England v Australia, 1st ODI, Ageas Bowl September 3, 2015

Watson's latest misery

ESPNcricinfo presents the plays of the day from the opening one-day international between England and Australia

Shane Watson was left stranded after a poor call from Matthew Wade © PA Photos

Run out of the day

Shane Watson will surely not reflect on this tour with much joy. After losing his place in the Test team after the Cardiff Test he is enjoying no more luck in the limited-overs games. After a comical dismissal in the T201 - he was bowled off an inside edge after he missed with his attempt to kick the ball away from his stumps - here he was run out by yards after being called for a most unlikely single from Matthew Wade. Despite playing the ball straight to cover - Ben Stokes of all people, probably the best fielder in the England side - Wade set off for the run immediately. Watson would have been justified in turning his partner down but, seeing him committed, did his best to answer the call. Stokes' accurate throw - and Jos Buttler's efficient removal of the bails - did the rest. Not for the first time this summer, Watson returned to the pavilion with laughter ringing in his ears. It can be a cruel game.

Decision of the day

All too often, umpires only seem to warrant attention when they make an error. So it seems only fair to recognise a fine decision by Joel Wilson - the fourth umpire in the game between these sides at the MCG when James Taylor was incorrectly given out - that ended Glenn Maxwell's promising innings. The ball from Mark Wood would probably have been called a leg side wide had Maxwell, attempting to flick it to fine leg, not gained a thin edge. But while Buttler, who took an excellent tumbling, low catch, hardly appealed, Wilson had heard the nick and was quick to give the decision. Maxwell briefly looked as if he would utilise the DRS but, had he done so, it would have done him no good. Replays suggested there was no pad involved and snicko suggested contact with the bat.

Shot of the day

Jason Roy has earned his reputation - probably unfairly - as a big of a slugger. But here he provided evidence that he is far more than that. While there were a couple of gorgeous drives and powerful pulls, many top-order batsmen can play such strokes. It was a back-foot clip off the hip - a perfectly timed clip that sent the ball scurrying in front of square to the midwicket boundary - that really showed his class. It was not, perhaps, the best stroke of the match - a back foot drive through extra cover for four by Maxwell was a thing of rare beauty - but it was evidence that Roy is a better player than he is sometimes credited with being.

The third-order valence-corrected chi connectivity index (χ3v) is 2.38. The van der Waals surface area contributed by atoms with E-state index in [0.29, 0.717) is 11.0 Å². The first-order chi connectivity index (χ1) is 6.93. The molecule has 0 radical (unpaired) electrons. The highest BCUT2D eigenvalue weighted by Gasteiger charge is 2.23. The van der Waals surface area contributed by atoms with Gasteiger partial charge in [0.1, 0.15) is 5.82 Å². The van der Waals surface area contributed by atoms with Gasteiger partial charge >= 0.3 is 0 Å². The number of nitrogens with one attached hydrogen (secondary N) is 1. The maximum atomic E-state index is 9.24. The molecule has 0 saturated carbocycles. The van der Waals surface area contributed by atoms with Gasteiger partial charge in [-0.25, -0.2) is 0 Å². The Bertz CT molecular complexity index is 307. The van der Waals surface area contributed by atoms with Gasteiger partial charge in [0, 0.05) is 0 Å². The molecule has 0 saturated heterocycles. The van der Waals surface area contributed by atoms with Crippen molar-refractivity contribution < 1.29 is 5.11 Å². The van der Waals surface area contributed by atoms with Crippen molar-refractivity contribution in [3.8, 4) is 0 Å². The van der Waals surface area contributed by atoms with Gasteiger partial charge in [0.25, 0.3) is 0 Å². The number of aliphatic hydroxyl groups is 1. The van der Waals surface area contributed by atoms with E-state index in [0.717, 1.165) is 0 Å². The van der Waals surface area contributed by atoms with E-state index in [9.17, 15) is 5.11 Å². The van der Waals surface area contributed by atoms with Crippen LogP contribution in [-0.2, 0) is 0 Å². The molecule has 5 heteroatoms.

Selection of the day

Australia had a tricky decision to make ahead of this game. On a surface which, in county cricket at least, tends to favour spin bowlers, they had to decide whether to include a specialist spinner, in Ashton Agar, who the seam-bowling all-rounder in Mitchell Marsh. While England's two spinners were probably the pick of their bowlers, Marsh's performance vindicated the Australian decision. Marsh scored an important unbeaten 40 and helped Wade post a match-winning 112-run stand in 13 overs for the seventh-wicket.

Near miss of the day

Eoin Morgan had scored just 5 when, poking at another fast, full delivery from the impressively quick - if not especially accurate - Pat Cummins he was only able to make contact via a thin inside edge. The ball flew to the fine leg boundary for four but replays suggested that it might have brushed the off stump on its way. England's captain can rarely have enjoyed such a near miss, though he was unable to fully capitalise on the fortune.

George Dobell is a senior correspondent at ESPNcricinfo

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